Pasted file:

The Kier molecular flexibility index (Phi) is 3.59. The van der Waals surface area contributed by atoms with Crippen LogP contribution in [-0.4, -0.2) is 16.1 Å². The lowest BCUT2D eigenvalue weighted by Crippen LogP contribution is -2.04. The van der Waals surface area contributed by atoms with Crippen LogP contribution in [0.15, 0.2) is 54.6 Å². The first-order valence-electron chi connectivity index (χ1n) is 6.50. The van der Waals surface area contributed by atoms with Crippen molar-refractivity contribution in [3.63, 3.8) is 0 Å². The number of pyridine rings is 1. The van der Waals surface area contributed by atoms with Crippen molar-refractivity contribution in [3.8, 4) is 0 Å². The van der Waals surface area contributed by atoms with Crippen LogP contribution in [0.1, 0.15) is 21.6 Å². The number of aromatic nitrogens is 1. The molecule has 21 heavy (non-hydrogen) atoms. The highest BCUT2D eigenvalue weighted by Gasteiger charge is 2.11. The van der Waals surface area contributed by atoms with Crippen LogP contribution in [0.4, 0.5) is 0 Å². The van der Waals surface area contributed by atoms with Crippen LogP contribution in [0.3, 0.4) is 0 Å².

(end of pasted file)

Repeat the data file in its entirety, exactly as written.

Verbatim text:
The Kier molecular flexibility index (Phi) is 3.59. The van der Waals surface area contributed by atoms with Crippen LogP contribution in [-0.4, -0.2) is 16.1 Å². The lowest BCUT2D eigenvalue weighted by Crippen LogP contribution is -2.04. The van der Waals surface area contributed by atoms with Crippen LogP contribution in [0.15, 0.2) is 54.6 Å². The first-order valence-electron chi connectivity index (χ1n) is 6.50. The van der Waals surface area contributed by atoms with Crippen molar-refractivity contribution in [3.63, 3.8) is 0 Å². The number of pyridine rings is 1. The van der Waals surface area contributed by atoms with Crippen molar-refractivity contribution in [3.8, 4) is 0 Å². The van der Waals surface area contributed by atoms with Crippen LogP contribution in [0.1, 0.15) is 21.6 Å². The number of aromatic nitrogens is 1. The molecule has 21 heavy (non-hydrogen) atoms. The highest BCUT2D eigenvalue weighted by Gasteiger charge is 2.11. The van der Waals surface area contributed by atoms with Crippen LogP contribution in [0.4, 0.5) is 0 Å². The van der Waals surface area contributed by atoms with Crippen LogP contribution in [0.3, 0.4) is 0 Å².